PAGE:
The initial usage of the data is promising. The Public Works Department and the New Delhi Municipal Commission have used our data on poor lighting in areas of the city to improve lighting in dark areas, thereby increasing safety and accessibility for women and others. Further, we have provided Safety Scores for bus stops across the city to point out to the transportation authorities which bus stops need immediate improvement which they have worked on making safer through improved lighting and better infrastructure.
The Delhi Police have also been working with our data on unsafe areas in the city to determine where more patrolling of their police vans is needed. Using our data in this way can be replicated by cities around the world.
In order to support city governments, we are collaborating with UN Habitat to collect data and address women’s safety in cities around the world. We are working with the city governments of Bogota and Nairobi to help them use Safetipin data in order to improve city safety and enhance gender inclusion in public spaces. Safetipin is a cheap and easy-to-use technology that not only helps to build safer cities, but serves as platform for citizen engagement on creating safer and more inclusive public spaces. In addition, Safetipin is an easy way to measure impact as safety audits can be conducted post intervention to measure change in the Safety Score and women’s feeling of safety.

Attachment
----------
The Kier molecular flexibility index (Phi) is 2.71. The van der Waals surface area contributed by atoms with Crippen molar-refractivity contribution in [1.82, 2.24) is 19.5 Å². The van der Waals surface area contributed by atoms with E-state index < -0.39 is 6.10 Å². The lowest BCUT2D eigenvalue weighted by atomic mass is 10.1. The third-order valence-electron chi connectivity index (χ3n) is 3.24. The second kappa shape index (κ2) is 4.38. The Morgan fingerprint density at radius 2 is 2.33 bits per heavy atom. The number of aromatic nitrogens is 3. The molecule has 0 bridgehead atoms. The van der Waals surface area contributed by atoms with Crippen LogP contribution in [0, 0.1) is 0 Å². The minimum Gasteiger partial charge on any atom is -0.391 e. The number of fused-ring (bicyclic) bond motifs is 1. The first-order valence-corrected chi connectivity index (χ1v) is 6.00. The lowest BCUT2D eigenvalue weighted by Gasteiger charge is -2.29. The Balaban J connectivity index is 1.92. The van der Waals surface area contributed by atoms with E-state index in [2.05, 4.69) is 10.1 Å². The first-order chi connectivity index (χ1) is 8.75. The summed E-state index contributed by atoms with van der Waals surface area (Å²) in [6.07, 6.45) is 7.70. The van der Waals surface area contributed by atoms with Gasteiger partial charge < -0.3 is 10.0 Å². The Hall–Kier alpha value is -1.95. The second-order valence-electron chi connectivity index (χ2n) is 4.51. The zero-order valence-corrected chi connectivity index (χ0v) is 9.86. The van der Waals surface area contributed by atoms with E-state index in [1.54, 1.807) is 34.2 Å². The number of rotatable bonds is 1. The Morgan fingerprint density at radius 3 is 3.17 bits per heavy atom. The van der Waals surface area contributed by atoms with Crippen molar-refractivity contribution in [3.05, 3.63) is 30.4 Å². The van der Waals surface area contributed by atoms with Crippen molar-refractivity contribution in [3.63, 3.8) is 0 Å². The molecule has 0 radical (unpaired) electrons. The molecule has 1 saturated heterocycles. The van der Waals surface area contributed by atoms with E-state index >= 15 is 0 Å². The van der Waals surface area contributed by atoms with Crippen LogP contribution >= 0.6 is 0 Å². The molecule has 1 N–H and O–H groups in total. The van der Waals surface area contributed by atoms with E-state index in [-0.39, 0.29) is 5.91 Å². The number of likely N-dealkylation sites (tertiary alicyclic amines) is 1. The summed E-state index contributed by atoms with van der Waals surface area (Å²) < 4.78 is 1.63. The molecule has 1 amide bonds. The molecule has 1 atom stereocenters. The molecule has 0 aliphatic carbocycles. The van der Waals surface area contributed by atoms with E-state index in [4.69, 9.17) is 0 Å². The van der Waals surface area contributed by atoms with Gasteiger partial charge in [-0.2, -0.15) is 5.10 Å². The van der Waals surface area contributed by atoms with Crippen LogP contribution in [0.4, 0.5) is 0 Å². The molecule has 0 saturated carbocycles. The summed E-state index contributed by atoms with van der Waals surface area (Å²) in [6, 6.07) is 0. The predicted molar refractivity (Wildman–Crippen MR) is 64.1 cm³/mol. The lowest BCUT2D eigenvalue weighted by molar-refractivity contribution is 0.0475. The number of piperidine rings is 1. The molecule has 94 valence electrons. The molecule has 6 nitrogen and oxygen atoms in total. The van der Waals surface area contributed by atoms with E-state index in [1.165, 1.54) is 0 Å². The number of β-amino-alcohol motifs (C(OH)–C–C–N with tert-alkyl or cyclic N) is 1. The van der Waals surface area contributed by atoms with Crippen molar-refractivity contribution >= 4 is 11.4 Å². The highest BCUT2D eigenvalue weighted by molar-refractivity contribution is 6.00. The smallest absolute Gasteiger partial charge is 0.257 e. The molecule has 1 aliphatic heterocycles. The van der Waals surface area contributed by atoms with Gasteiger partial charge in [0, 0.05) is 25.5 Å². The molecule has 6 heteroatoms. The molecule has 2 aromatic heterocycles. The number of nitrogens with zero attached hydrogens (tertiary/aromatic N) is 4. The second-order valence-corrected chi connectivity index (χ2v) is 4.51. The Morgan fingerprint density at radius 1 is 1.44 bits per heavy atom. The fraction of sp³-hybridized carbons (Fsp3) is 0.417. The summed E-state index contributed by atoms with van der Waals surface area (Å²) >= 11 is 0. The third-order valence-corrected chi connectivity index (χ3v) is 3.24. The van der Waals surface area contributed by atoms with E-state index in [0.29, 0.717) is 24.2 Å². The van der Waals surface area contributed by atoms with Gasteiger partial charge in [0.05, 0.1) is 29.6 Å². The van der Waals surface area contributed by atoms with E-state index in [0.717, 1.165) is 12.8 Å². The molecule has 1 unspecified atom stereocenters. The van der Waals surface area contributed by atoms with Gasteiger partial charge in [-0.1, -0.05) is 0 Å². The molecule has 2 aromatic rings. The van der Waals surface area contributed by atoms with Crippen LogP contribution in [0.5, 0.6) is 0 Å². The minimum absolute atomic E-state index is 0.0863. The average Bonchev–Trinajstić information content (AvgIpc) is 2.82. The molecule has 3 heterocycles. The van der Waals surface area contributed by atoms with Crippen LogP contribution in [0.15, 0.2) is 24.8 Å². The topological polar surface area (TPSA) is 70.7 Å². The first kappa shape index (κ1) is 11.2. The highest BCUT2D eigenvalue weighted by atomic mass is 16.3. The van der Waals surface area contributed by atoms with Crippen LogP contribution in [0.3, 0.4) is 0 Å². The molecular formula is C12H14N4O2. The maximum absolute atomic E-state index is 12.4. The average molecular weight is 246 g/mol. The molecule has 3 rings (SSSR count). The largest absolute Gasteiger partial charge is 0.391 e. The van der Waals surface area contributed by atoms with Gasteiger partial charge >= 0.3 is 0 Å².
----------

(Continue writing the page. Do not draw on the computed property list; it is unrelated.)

Currently Safetipin is available in five languages – English, Hindi, Spanish, Mandarin, and Bahasa. We plan to increase this as more cities join the network. We are hopeful that the data that is collected will be useful for city planners to make safer cities for women around the world. As cities try to meet the Sustainable Development Goal (SDG) 11 that aims to make cities inclusive, safe, resilient and sustainable, having reliable data on the ground is an essential step.
Kalpana Viswanath, prominent women’s rights activist and ex-head of Jagori, is the co-founder of Safetipin. The views and opinions expressed here are those of the individual author and not those of The Asia Foundation or its funders.
About our blog, InAsiaInAsia is a weekly in-depth, in-country resource for readers who want to stay abreast of significant events and issues shaping Asia\’s development, hosted by The Asia Foundation. Drawing on the first-hand insight of over 70 renowned experts in over 20 countries, InAsia delivers concentrated analysis on issues affecting each region of Asia, as well as Foundation-produced reports and polls.
InAsia is posted and distributed every Wednesday evening, Pacific Time and is accessible via email and RSS. If you have any questions, please send an email to email@example.com.
ContactFor questions about InAsia, or for our cross-post and re-use policy, please send an email to firstname.lastname@example.org.
The Asia Foundation
465 California St., 9th Floor
San Francisco, CA 94104
PO Box 193223
San Francisco, CA 94119-3223
HIGHLIGHTS ACROSS ASIA
Myanmar Times: A front row seat to five years of change
March 23, 2018
Asia Foundation Expresses Sorrow Over Passing of Julio “Andy” Andrews, Beloved Former Colleague, Development Innovator, Leader, and Friend
March 9, 2018
Uncovering the Impact of
VIOLENCE AGAINST WOMEN AND GIRLS
China passed a crucial Anti-Domestic Violence Law, but they need hard data to implement it. Our survey uncovers the real human, societal, and business costs.